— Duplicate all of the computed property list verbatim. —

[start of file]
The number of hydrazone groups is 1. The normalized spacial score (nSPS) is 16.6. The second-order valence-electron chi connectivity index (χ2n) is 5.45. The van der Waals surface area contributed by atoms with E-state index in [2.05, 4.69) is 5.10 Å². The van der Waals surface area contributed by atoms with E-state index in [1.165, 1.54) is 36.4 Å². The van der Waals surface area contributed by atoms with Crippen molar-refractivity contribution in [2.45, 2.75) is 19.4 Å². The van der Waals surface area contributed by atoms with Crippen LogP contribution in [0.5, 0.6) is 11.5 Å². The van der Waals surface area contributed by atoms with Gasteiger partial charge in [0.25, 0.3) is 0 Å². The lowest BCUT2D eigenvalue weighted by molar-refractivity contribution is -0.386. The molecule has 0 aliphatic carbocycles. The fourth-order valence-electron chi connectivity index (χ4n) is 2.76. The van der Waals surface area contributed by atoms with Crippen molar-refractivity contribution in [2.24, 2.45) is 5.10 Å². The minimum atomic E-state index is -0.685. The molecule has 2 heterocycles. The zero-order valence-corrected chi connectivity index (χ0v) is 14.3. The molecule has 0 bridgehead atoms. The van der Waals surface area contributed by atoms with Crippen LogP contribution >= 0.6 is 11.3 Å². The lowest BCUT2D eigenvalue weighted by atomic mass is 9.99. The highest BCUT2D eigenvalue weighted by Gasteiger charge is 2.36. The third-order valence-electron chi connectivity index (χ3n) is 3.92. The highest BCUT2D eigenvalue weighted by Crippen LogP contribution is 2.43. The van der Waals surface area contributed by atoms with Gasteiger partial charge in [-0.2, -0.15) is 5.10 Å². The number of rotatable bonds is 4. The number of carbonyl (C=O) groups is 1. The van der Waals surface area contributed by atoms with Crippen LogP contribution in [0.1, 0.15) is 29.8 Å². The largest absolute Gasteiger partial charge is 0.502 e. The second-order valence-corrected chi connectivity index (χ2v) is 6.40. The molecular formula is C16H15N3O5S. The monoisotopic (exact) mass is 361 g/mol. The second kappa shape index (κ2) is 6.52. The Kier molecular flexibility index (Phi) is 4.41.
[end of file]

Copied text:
The number of hydrazone groups is 1. The normalized spacial score (nSPS) is 16.6. The second-order valence-electron chi connectivity index (χ2n) is 5.45. The van der Waals surface area contributed by atoms with E-state index in [2.05, 4.69) is 5.10 Å². The van der Waals surface area contributed by atoms with E-state index in [1.165, 1.54) is 36.4 Å². The van der Waals surface area contributed by atoms with Crippen molar-refractivity contribution in [2.45, 2.75) is 19.4 Å². The van der Waals surface area contributed by atoms with Crippen LogP contribution in [0.5, 0.6) is 11.5 Å². The van der Waals surface area contributed by atoms with Gasteiger partial charge in [0.25, 0.3) is 0 Å². The lowest BCUT2D eigenvalue weighted by molar-refractivity contribution is -0.386. The molecule has 0 aliphatic carbocycles. The fourth-order valence-electron chi connectivity index (χ4n) is 2.76. The van der Waals surface area contributed by atoms with Crippen molar-refractivity contribution in [2.24, 2.45) is 5.10 Å². The minimum atomic E-state index is -0.685. The molecule has 2 heterocycles. The zero-order valence-corrected chi connectivity index (χ0v) is 14.3. The molecule has 0 bridgehead atoms. The van der Waals surface area contributed by atoms with Crippen LogP contribution >= 0.6 is 11.3 Å². The lowest BCUT2D eigenvalue weighted by atomic mass is 9.99. The highest BCUT2D eigenvalue weighted by Gasteiger charge is 2.36. The third-order valence-electron chi connectivity index (χ3n) is 3.92. The highest BCUT2D eigenvalue weighted by Crippen LogP contribution is 2.43. The van der Waals surface area contributed by atoms with Gasteiger partial charge in [-0.2, -0.15) is 5.10 Å². The number of rotatable bonds is 4. The number of carbonyl (C=O) groups is 1. The van der Waals surface area contributed by atoms with Crippen LogP contribution in [0.1, 0.15) is 29.8 Å². The largest absolute Gasteiger partial charge is 0.502 e. The second-order valence-corrected chi connectivity index (χ2v) is 6.40. The molecular formula is C16H15N3O5S. The monoisotopic (exact) mass is 361 g/mol. The second kappa shape index (κ2) is 6.52. The Kier molecular flexibility index (Phi) is 4.41.